Receive Window Auto-tuning Level Normal

  1. Windows Auto Tuning Level
  2. Receive Window Auto Tuning Level
  • And a bug found in Windows: It is very clear that when Windows was asked to display the current 'Receive Window Auto-Tuning Level' and Windows said 'normal' and claimed that 'is the result of Windows Scaling heuristics overriding any local/policy configuration on at least one profile'- that Windows displayed the wrong mode, and should have.
  • Jan 11, 2018  However, Vista TCP auto tuning feature may get things wrong sometimes. Instead of optimal true receive window size, incompatible and out of range RWIN size may be used. By default, Vista in normal auto tuning level will use RWIN size of 256 bytes with a scale factor of 8.
  • Aug 28, 2018  Window Auto-Tuning feature is said to improve the performance for programs that receive TCP data over a network. It is nothing new. It was introduced in.
  • If you’re getting the following message when querying TCP Global Parameters, it means that Windows Scaling heuristics configuration is enabled and “restricted” or “highlyrestricted” value been applied to Receive Window Auto-Tuning Level setting indirectly.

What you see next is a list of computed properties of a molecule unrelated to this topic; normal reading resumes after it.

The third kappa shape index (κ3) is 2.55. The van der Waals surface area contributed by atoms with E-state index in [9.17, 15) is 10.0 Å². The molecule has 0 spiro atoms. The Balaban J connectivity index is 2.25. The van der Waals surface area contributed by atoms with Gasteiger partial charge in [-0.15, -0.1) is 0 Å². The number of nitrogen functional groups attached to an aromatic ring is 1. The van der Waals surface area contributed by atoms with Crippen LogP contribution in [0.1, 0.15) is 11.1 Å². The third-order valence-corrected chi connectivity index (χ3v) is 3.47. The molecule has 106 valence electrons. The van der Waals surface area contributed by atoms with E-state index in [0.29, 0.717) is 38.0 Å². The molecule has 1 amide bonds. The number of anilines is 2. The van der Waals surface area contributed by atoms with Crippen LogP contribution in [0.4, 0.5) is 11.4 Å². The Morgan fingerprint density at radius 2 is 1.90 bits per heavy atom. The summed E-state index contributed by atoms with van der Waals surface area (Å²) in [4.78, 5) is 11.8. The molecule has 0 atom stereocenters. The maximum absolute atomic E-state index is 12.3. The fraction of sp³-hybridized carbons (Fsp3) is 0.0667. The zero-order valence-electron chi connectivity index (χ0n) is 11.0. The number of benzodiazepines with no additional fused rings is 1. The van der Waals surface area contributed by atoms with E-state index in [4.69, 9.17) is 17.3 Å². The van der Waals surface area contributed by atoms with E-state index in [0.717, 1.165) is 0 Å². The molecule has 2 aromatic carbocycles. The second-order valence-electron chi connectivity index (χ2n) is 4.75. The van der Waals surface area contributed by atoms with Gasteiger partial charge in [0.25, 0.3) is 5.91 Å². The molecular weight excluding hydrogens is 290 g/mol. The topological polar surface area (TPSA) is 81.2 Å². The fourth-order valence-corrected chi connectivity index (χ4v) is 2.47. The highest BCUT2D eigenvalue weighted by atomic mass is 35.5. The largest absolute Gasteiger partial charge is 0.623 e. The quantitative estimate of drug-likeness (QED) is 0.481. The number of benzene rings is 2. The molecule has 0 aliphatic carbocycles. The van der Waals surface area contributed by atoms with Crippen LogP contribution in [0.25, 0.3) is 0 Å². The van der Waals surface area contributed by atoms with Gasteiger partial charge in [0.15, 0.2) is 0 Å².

To determine the optimal receive window size, the Receive Window Auto-Tuning feature measures the products that delay bandwidth and the application retrieve rates. Then, the Receive Window Auto-Tuning feature adapts the receive window size of the ongoing transmission to.

Applies to: Windows Server 2019, Windows Server 2016, Windows Server (Semi-Annual Channel)

Use the information in this topic to tune the performance network adapters for computers that are running Windows Server 2016 and later versions. If your network adapters provide tuning options, you can use these options to optimize network throughput and resource usage.

The correct tuning settings for your network adapters depend on the following variables:

  • The network adapter and its feature set